Chapter 13 Packaging

13.D Blow-fill-seal technology (BFS technology)

BFS technology is a filling technology used for liquid products during which the plastic containers are manufactured, filled and sealed in a single cycle. This technology was developed about 50 years ago and is now a widely used aseptic filling method for pharmaceutical products. As a consequence, it has been included in the most important pharmaceutical guidelines. BFS technology is not only used in the pharmaceutical industry, but also for a diversity of applications in adjacent areas, e.g. in the cosmetics industry. Because of its large application spectrum and flexibility, its range of application is continuously growing. Various types of plastic can be used. High demands on barrier properties (e.g. against oxygen) can be met, for example, by combining different plastic layers. A major advantage of BFS technology is the extremely compact high-purity space which provides an appropriate level of safety during aseptic filling. BFS systems must be qualified in accordance with the general GMP regulations. The surrounding cleanroom and the media used in the process must also be taken into consideration. The filling process must be validated in a system-specific way with the cleaning and sterilisation processes included. When a BFS system is being operated, the rules generally accepted for aseptic working techniques apply. Particular attention should be given to the necessary process media and cleanroom environment. Personnel training should focus on interventions in the critical zone of the system, but the cleaning and sterilisation processes for the system must also be mastered. During ongoing system operation, critical parameters must be regularly monitored. These include, for example, the monitoring of air purity, filter integrity and the required overpressure. (Dr.-Ing. Manfred Grüneberg)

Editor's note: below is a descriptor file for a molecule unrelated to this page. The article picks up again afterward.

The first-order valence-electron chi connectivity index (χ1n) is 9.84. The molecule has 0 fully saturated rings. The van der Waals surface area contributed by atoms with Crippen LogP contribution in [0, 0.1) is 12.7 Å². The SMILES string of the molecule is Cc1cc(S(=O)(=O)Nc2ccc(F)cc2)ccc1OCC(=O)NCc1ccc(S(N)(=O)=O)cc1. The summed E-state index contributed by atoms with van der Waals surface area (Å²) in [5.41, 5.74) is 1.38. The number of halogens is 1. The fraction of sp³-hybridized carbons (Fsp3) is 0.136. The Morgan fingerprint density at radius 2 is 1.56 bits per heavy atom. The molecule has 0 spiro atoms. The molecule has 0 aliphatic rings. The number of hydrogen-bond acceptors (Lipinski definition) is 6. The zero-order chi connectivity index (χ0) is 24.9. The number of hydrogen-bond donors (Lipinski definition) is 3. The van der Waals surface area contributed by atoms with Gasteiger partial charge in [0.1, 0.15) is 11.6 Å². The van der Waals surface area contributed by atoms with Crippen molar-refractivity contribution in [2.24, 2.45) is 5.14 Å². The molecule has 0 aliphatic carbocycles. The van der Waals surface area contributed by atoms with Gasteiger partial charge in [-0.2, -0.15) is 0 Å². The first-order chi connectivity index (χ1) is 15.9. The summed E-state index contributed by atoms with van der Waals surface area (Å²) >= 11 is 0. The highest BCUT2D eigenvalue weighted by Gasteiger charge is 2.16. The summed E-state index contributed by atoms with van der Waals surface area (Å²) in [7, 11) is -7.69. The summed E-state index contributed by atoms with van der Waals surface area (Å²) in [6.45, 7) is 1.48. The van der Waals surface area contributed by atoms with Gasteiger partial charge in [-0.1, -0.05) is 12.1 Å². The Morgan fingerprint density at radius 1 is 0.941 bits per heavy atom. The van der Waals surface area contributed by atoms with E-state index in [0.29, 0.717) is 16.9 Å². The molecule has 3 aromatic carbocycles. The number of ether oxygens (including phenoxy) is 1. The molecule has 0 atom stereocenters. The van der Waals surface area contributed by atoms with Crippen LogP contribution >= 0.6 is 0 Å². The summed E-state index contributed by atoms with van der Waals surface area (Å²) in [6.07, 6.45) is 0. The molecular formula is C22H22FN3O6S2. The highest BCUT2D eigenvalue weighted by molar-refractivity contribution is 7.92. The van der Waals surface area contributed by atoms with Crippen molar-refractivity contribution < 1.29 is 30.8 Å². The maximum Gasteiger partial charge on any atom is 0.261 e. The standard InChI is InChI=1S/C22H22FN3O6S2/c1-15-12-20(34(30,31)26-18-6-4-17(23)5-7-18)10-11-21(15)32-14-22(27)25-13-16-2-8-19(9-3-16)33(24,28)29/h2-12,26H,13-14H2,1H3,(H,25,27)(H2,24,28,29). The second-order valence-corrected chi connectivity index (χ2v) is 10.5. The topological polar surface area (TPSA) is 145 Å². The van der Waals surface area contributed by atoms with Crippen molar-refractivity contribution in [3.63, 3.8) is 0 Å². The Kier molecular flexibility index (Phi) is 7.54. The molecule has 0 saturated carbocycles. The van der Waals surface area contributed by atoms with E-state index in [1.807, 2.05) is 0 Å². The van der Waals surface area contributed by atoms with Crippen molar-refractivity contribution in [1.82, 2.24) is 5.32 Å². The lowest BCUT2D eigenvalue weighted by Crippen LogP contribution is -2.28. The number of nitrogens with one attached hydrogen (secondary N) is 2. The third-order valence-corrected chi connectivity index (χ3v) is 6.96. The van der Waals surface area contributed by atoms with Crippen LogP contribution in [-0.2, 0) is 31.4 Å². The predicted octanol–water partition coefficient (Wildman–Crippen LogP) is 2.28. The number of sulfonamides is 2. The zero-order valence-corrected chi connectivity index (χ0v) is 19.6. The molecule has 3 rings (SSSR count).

Chapter 14 Laboratory controls

14.H Test results outside defined criteria (OOX)